March 14th, 2013, was an ugly day if you were a municipal bond closed-end fund (CEF) holder. Virtually across the board, all muni bond CEFs got hit especially hard after a dreary week of selling culminated with large losses on heavy volume this past Thursday. Here's a screen shot reflecting the closing prices of a number of the larger national municipal bond CEFs from Nuveen, BlackRock (BLK), Invesco/Van Kampen and PIMCO. I didn't include any state specific (CA, NY, etc.) muni bond CEFs, but their declines were just as ugly.
This has been going on all week and many muni bond funds that were trading at 52-week highs and even all-time highs not that long ago in late 2012 are now all of sudden skirting closer and closer to 52-week lows. Here is a screen shot of the 5-day market price performances of several of the largest municipal bond CEFs. The first is the Nuveen Insured Municipal Opportunity fund (NIO) at over $2 billion in total net assets.
The second is the BlackRock MuniYield Insured fund (MYI), which is the largest BlackRock national muni bond CEF at $1.38 billion in total net assets.
The third is the PIMCO Municipal Income fund II (PML) at $1.1 billion in total net assets.
And the fourth is the Invesco Van Kampen Municipal Opportunity Trust fund (VMO), the largest of the Invesco/Van Kampen muni bond funds at $1.3 billion in total net assets.
So what's going on? I don't profess to be as knowledgeable on the fixed-income CEFs as I am on the equity CEFs, but certainly there are some takeaways here. First, whatever is going on in the municipal bond markets is magnified exponentially in the municipal bond CEFs. That's because unlike municipal bond ETFs or mutual funds, most municipal bond CEFs use 30%-40% leverage to enhance their income from their leveraged portfolios and thus, are able to offer distribution yields significantly higher than individual muni bonds and muni bond funds. How much higher?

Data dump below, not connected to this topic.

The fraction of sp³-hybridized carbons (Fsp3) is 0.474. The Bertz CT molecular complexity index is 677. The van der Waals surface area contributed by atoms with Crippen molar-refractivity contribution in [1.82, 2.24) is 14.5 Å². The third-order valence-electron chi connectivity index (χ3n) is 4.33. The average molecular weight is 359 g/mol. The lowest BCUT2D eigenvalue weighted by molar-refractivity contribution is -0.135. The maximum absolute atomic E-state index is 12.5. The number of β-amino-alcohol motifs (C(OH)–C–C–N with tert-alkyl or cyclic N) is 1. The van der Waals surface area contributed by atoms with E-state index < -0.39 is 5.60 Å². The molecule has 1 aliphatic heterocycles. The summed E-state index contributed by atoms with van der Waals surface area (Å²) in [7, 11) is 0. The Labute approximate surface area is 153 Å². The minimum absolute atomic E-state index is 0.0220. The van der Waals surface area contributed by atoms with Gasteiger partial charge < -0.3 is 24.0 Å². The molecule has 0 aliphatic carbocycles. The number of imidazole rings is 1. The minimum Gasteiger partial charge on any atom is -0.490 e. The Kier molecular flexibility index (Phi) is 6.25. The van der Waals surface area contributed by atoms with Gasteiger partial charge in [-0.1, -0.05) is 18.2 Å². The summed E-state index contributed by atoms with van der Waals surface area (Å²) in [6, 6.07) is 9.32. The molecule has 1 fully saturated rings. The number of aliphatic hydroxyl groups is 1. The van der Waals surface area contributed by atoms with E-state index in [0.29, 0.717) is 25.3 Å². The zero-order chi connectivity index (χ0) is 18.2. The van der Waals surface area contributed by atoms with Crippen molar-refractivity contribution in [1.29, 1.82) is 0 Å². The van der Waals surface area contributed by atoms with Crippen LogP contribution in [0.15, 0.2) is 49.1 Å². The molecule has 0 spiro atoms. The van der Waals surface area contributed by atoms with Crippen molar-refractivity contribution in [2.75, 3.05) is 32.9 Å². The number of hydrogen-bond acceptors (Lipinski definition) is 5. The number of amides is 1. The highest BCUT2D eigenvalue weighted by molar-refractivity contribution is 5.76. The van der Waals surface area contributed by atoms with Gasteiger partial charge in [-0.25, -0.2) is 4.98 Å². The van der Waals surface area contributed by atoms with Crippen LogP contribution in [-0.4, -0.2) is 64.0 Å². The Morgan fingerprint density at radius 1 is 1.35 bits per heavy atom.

On a tax-equivalent basis, municipal bond CEFs that were yielding say 5% on a tax-free basis meant that investors could receive closer to 7.7% on a tax-equivalent basis assuming a 35% federal tax bracket. That is very attractive to conservative investors in a near zero interest rate environment and much more attractive than buying individual muni bonds. 10-year AAA or AA rated municipal bonds that yield less than 2% means that on a tax equivalent basis, investors would only receive around a 3.1% tax-equivalent yield. Even muni bond mutual funds and ETFs could not compete with the yields muni bond CEFs could offer. So as you might imagine, municipal bond CEFs became wildly popular and many hit all-time high market prices and lofty premium market prices over their Net Asset Values (NAVs) just in the second half of 2012.
However, as these funds' premiums moved higher and higher, so did their risk and I began to write articles late last year pointing out that premium pricing coupled with leverage in CEFs can be a deadly combination when conditions turn against you. In one of my first articles on the subject on November 5th of last year, I compared the valuations of municipal bond CEFs with high Return-of-Capital (ROC) equity CEFs and argued that high ROC equity CEFs could offer similar tax-free distributions and even higher tax-equivalent yields at much lower valuations. You can read that article here, Best ROC Funds.